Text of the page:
HIS hands protected by torn orange gloves, Mr Singh has a grim job scraping waste from train toilets from the tracks at a New Delhi (新德里) station. Like an estimated 1 million other Indians (印度人), Singh does the work because he was born into a low caste. His parents did the same work before him.
But Prime Minister Narendra Modi (莫迪), wants to change things so not only those born to a low caste work to keep India (印度) clean. On 2 October, a holiday for Mahatma Gandhi’s (甘地) birthday, Modi launched the Clean India Mission, to modernise sanitation.
He started by trying to change attitudes and he set an example by taking a broom and sweeping up rubbish in a Delhi (德里) neighbourhood. “Often we assume the job of cleaning up belongs to sewer cleaners and don’t bother to clean,” Modi said. “Don’t we all have a duty to clean the country?”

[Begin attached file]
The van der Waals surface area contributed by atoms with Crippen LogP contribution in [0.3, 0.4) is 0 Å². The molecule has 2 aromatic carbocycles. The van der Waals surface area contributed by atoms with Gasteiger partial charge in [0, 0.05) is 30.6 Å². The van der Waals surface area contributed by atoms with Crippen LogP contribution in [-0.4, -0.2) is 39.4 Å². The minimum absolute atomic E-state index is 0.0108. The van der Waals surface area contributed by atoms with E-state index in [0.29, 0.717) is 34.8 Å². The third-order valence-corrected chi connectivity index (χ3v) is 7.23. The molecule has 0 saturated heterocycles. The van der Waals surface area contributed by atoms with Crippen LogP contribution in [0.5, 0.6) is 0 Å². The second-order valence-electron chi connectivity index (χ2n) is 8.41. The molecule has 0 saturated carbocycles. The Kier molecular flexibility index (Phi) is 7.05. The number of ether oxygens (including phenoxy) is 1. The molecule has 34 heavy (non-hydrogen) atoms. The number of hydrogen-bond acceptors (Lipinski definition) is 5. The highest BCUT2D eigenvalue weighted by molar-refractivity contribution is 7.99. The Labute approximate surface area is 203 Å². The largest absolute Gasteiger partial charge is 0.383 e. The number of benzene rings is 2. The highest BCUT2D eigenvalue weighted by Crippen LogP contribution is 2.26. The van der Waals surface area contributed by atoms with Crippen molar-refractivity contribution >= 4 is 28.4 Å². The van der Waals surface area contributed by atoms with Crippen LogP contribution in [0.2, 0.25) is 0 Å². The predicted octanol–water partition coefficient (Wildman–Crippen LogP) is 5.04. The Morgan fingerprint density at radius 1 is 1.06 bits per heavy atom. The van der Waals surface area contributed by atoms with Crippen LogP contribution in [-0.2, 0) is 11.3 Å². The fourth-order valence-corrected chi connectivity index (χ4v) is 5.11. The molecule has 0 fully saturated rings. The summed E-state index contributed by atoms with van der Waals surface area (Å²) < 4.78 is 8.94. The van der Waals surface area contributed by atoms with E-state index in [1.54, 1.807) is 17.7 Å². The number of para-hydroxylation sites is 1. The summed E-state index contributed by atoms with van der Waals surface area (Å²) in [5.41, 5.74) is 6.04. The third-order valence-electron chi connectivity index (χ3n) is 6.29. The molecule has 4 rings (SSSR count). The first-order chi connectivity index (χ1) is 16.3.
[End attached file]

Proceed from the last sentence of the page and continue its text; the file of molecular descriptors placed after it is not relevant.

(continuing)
He also ordered government workers including his ministers last Thursday to sweep offices and clean toilets.
India’s fast-growing towns and cities are littered with rubbish. Most rivers and lakes are polluted with sewage and industrial effluents.
Education will be vital if Modi is to change age-old attitudes towards hygiene and purity, and to free India’s ‘untouchables’ (賤民).
Modi wants every home and school to have access to a toilet by 2019, in time for the 150th anniversary of Gandhi’s birth.
(Reuters, 2 October 2014)